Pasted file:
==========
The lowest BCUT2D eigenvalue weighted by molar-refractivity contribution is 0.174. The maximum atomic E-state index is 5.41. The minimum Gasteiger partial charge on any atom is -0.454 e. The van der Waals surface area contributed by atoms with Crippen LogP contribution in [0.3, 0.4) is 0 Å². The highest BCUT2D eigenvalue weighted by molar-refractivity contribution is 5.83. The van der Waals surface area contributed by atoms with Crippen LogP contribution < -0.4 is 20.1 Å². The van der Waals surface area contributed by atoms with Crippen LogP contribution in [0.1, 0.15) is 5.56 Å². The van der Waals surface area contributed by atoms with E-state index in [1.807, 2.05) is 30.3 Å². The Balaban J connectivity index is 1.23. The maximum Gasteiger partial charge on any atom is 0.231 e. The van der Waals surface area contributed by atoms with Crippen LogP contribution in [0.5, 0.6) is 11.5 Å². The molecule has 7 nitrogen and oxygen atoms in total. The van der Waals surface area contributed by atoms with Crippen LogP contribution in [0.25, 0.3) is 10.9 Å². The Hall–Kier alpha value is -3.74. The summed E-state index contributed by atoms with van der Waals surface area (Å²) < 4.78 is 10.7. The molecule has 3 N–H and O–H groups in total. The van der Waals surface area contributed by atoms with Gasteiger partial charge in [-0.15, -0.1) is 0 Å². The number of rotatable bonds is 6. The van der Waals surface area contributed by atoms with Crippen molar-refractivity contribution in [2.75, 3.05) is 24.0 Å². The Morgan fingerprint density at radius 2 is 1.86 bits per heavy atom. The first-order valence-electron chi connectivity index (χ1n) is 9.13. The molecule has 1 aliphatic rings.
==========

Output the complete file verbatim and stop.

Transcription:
The lowest BCUT2D eigenvalue weighted by molar-refractivity contribution is 0.174. The maximum atomic E-state index is 5.41. The minimum Gasteiger partial charge on any atom is -0.454 e. The van der Waals surface area contributed by atoms with Crippen LogP contribution in [0.3, 0.4) is 0 Å². The highest BCUT2D eigenvalue weighted by molar-refractivity contribution is 5.83. The van der Waals surface area contributed by atoms with Crippen LogP contribution < -0.4 is 20.1 Å². The van der Waals surface area contributed by atoms with Crippen LogP contribution in [0.1, 0.15) is 5.56 Å². The van der Waals surface area contributed by atoms with E-state index in [1.807, 2.05) is 30.3 Å². The Balaban J connectivity index is 1.23. The maximum Gasteiger partial charge on any atom is 0.231 e. The van der Waals surface area contributed by atoms with Crippen LogP contribution in [0.5, 0.6) is 11.5 Å². The molecule has 7 nitrogen and oxygen atoms in total. The van der Waals surface area contributed by atoms with Crippen LogP contribution in [0.25, 0.3) is 10.9 Å². The Hall–Kier alpha value is -3.74. The summed E-state index contributed by atoms with van der Waals surface area (Å²) < 4.78 is 10.7. The molecule has 3 N–H and O–H groups in total. The van der Waals surface area contributed by atoms with Gasteiger partial charge in [-0.15, -0.1) is 0 Å². The number of rotatable bonds is 6. The van der Waals surface area contributed by atoms with Crippen molar-refractivity contribution in [2.75, 3.05) is 24.0 Å². The Morgan fingerprint density at radius 2 is 1.86 bits per heavy atom. The first-order valence-electron chi connectivity index (χ1n) is 9.13. The molecule has 1 aliphatic rings.